A Song for the Dark Times
The characters and events in this book are fictitious. Any similarity to real persons, living or dead, is coincidental and not intended by the author.
Copyright © 2020 by John Rebus Ltd.
Cover design by Lucy Kim
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In the dark times
Will there also be singing?
Yes, there will also be singing.
About the dark times.
We love making damaged people our playthings.
Siobhan Clarke walked through the emptied flat. Not that it was empty; rather the life had been sucked from it. Packing crates sat the length of the hallway. The kitchen cupboards gaped, as did the door to the tenement stairwell. The window in the main bedroom had been opened to air the place. It looked bigger, of course, without the furniture and the restless figure of John Rebus himself. Bare light bulbs dangled from each ceiling. Some curtains had been left, as had most of the carpeting. (She’d run a vacuum cleaner over all the bedrooms the previous day.) In the hall, she studied the boxes. She knew what they held, each one written on in her own hand. Books; music; personal papers; case notes.
Case notes: one bedroom had been filled with them–investigations John Rebus had worked on, solved and unsolved, plus other cases that had held an interest for him, helping keep him busy in his retirement. She heard footsteps on the stairs. One of the movers gave a nod and a smile as he hefted a crate, turning to go. She followed him, squeezing past his colleague.
‘Nearly there,’ the second man said, puffing out his cheeks. He was perspiring and she hoped he was all right. Probably in his mid fifties and carrying too much weight around his middle. Edinburgh tenements could be murder. She herself wouldn’t be sorry not to have to climb the two storeys again after today.
The main door to the tenement had been wedged open with a folded triangle of thick cardboard–the corner of a packing case, she guessed. The first mover, tattooed arms bared, had reached the pavement and was making a sharp turn, left and left again, passing through a gateway. Beyond the small paved area–probably a neat garden in the distant past–stood another open door, this one leading to the ground-floor flat.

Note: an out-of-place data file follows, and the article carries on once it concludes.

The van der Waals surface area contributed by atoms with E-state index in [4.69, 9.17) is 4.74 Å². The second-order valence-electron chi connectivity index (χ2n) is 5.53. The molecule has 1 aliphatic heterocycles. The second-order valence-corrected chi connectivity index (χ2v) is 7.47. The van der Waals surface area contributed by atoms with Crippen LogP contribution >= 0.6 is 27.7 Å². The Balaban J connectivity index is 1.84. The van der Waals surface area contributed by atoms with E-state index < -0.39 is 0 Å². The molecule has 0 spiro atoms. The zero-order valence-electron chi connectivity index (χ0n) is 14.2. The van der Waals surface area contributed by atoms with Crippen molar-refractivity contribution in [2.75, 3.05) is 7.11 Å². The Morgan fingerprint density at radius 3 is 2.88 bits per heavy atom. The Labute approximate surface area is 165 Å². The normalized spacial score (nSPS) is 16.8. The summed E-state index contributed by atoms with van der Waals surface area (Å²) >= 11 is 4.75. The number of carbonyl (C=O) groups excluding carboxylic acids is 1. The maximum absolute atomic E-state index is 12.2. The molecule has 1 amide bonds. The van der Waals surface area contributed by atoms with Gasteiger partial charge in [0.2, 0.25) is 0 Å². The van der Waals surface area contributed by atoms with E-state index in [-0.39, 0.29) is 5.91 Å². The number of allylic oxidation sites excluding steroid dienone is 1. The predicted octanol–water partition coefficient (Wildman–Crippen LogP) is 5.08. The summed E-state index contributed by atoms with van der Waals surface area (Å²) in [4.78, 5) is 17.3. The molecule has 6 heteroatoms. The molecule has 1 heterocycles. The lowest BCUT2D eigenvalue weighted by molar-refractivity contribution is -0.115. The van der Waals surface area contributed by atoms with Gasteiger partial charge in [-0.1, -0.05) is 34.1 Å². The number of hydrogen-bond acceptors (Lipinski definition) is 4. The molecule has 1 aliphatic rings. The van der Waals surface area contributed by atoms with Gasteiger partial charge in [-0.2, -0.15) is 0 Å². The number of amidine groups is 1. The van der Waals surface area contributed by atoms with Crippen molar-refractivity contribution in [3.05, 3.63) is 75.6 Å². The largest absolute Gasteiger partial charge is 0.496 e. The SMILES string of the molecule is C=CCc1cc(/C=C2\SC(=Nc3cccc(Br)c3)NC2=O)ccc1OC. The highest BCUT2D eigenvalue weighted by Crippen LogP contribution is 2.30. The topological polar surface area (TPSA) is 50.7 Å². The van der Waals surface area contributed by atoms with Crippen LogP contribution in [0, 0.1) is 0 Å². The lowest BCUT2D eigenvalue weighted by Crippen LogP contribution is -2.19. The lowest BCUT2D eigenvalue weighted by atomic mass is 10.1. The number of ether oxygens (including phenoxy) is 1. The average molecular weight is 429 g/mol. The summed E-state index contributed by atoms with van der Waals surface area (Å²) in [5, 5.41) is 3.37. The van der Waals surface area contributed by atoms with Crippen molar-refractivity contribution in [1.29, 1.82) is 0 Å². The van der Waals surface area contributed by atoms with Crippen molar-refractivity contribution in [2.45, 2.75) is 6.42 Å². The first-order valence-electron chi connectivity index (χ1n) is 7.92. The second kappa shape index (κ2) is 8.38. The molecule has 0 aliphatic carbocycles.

‘Living room?’ he asked.
‘Living room,’ Siobhan Clarke confirmed.
John Rebus had his back to them as they entered. He was standing in front of a row of brand-new bookcases, bought at IKEA the previous weekend. That trip–and the clash of wills during the shelves’ assembly–had put more strain on the friendship between Rebus and Clarke than any operation they’d worked on during their joint time in CID. Now he turned and frowned at the
‘Where the hell do they keep coming from? Didn’t we make a dozen trips to the charity shop?’
‘I’m not sure you factored in how much smaller this flat is than your old one.’ Clarke had crouched to give some attention to Rebus’s dog Brillo.
‘They’ll have to go in the spare room,’ Rebus muttered.
‘I told you to ditch those old case notes.’
‘They’re sensitive documents, Siobhan.’
‘Some are so old they’re written on vellum.’ The mover had made his exit. Clarke tapped one of the books Rebus had shelved. ‘Didn’t take you for a Reacher fan.’
‘I sometimes need a break from all the philosophy and ancient languages.’
Clarke studied the shelves. ‘Not going to alphabetise them?’
‘Life’s too short.’
‘What about your music?’
‘So how will you find anything?’
‘I just will.’
She took a couple of steps back and spun around. ‘I like it,’ she said. Wallpaper had been removed, the walls and ceiling freshly painted, though Rebus had drawn the line at the skirting boards and window frames. The heavy drapes from his old living room’s bay window fitted the near-identical window here. His chair, sofa and hi-fi had been placed as he wanted them. The dining table had had to go–too large for the remaining space. In its place stood a modern drop-leaf, courtesy of IKEA again. The kitchen was a narrow galley-style affair. The bathroom, too, was long and narrow but perfectly adequate. Rebus had baulked at the idea of a refit: ‘maybe later’. Clarke had grown used to that refrain these past few weeks. She’d had to bully him into decluttering. Thinning out the books and music had taken the best part of a fortnight, and even then she would sometimes catch him lifting an item from one of the boxes or bags destined for the charity shop. It struck